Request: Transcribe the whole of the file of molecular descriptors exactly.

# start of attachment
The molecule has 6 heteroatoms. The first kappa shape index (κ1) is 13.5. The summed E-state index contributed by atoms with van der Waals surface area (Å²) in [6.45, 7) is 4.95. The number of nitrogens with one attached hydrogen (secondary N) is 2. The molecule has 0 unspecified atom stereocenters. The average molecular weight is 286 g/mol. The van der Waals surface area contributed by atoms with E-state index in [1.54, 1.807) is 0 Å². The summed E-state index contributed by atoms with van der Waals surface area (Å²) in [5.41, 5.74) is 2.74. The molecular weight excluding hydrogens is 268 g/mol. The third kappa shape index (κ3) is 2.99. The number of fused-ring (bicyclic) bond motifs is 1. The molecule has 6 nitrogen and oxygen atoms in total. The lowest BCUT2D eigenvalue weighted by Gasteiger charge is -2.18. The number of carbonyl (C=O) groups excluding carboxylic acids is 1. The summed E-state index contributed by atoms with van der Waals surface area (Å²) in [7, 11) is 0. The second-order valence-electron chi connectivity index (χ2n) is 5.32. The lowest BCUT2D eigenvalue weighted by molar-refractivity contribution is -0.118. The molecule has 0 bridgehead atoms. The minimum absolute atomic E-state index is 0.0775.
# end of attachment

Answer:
The molecule has 6 heteroatoms. The first kappa shape index (κ1) is 13.5. The summed E-state index contributed by atoms with van der Waals surface area (Å²) in [6.45, 7) is 4.95. The number of nitrogens with one attached hydrogen (secondary N) is 2. The molecule has 0 unspecified atom stereocenters. The average molecular weight is 286 g/mol. The van der Waals surface area contributed by atoms with E-state index in [1.54, 1.807) is 0 Å². The summed E-state index contributed by atoms with van der Waals surface area (Å²) in [5.41, 5.74) is 2.74. The molecular weight excluding hydrogens is 268 g/mol. The third kappa shape index (κ3) is 2.99. The number of fused-ring (bicyclic) bond motifs is 1. The molecule has 6 nitrogen and oxygen atoms in total. The lowest BCUT2D eigenvalue weighted by Gasteiger charge is -2.18. The number of carbonyl (C=O) groups excluding carboxylic acids is 1. The summed E-state index contributed by atoms with van der Waals surface area (Å²) in [7, 11) is 0. The second-order valence-electron chi connectivity index (χ2n) is 5.32. The lowest BCUT2D eigenvalue weighted by molar-refractivity contribution is -0.118. The molecule has 0 bridgehead atoms. The minimum absolute atomic E-state index is 0.0775.